Health Alert: Supplements may do more harm than good

(CBS) - A new study in the journal of the American Medical Association finds men who take Vitamin C supplements are twice as likely to develop kidney stones. A second study finds calcium supplements can increase the risk of heart disease in men. Researchers in both studies say foods rich in Vitamin C and calcium are a better choice than supplements.

(CBS) - Doctors say the sun may help prevent rheumatoid arthritis in women. Researchers followed more than 120,000 nurses in the U.S. for more than 30 years. They found those who spent a lot of time soaking in ultraviolet B rays had a 21 percent lower risk of developing rheumatoid arthritis. The sun helps the body produce Vitamin D which helps keep bones healthy.

(CBS) - Television may hurt a man's chances of having a child. A new study from the University of Rochester shows young men who watched 20 hours of TV a week had a much lower sperm count. Researchers say men can improve their count significantly if they exercise at least 15 hours a week.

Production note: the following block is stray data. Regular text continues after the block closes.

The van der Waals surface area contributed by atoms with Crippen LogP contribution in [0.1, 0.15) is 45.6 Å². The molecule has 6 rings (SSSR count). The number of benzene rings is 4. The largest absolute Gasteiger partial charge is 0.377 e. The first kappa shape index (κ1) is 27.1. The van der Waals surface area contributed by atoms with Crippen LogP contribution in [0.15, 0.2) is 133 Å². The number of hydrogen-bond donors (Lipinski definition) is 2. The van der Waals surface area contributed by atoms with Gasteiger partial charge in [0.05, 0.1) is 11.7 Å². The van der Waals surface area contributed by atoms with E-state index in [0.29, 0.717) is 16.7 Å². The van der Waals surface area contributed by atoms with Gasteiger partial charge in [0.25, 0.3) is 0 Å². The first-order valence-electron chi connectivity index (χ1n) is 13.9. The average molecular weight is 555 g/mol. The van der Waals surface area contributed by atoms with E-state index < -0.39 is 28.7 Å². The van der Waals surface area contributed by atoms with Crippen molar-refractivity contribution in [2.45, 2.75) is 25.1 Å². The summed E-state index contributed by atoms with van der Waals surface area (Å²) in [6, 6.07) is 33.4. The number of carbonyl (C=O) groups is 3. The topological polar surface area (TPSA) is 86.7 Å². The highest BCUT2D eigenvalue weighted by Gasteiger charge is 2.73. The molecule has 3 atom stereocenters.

(CNN) - They may seem harmless, but those energy drinks can be dangerous, especially for teens. Doctors find they contain high amounts of caffeine, as well as other ingredients that can produce an even stronger jolt. Drinking a lot of them can lead to harmful effects including heart issues, anxiety, digestive problems, insomnia and dehydration.

Mix them with alcohol, which doctors say a lot of teens do, and the problems intensify. The American Beverage Association says there's plenty of caffeine in lots of drinks that are available to a younger age group, including coffee from coffeehouses. The new study is found in the Journal of Pediatrics.


To find out more about Facebook commenting please read the
Conversation Guidelines and FAQs

Leave a Comment